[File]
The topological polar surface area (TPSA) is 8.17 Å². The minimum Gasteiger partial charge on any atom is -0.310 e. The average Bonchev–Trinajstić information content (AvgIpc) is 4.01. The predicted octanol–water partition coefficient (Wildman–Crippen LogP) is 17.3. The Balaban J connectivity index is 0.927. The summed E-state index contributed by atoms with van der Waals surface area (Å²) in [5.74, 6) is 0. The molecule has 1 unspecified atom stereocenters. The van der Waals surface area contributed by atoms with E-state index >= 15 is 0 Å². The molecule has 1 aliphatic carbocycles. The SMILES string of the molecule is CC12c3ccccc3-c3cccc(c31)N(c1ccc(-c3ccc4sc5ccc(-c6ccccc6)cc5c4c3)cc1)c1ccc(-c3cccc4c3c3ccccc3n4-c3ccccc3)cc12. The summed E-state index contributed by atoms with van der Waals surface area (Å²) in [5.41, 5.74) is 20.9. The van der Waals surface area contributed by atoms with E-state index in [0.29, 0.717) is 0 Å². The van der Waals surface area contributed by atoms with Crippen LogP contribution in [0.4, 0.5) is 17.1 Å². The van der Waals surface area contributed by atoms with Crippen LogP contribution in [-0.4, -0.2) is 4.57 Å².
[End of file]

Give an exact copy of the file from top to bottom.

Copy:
The topological polar surface area (TPSA) is 8.17 Å². The minimum Gasteiger partial charge on any atom is -0.310 e. The average Bonchev–Trinajstić information content (AvgIpc) is 4.01. The predicted octanol–water partition coefficient (Wildman–Crippen LogP) is 17.3. The Balaban J connectivity index is 0.927. The summed E-state index contributed by atoms with van der Waals surface area (Å²) in [5.74, 6) is 0. The molecule has 1 unspecified atom stereocenters. The van der Waals surface area contributed by atoms with E-state index >= 15 is 0 Å². The molecule has 1 aliphatic carbocycles. The SMILES string of the molecule is CC12c3ccccc3-c3cccc(c31)N(c1ccc(-c3ccc4sc5ccc(-c6ccccc6)cc5c4c3)cc1)c1ccc(-c3cccc4c3c3ccccc3n4-c3ccccc3)cc12. The summed E-state index contributed by atoms with van der Waals surface area (Å²) in [5.41, 5.74) is 20.9. The van der Waals surface area contributed by atoms with E-state index in [0.29, 0.717) is 0 Å². The van der Waals surface area contributed by atoms with Crippen LogP contribution in [0.4, 0.5) is 17.1 Å². The van der Waals surface area contributed by atoms with Crippen LogP contribution in [-0.4, -0.2) is 4.57 Å².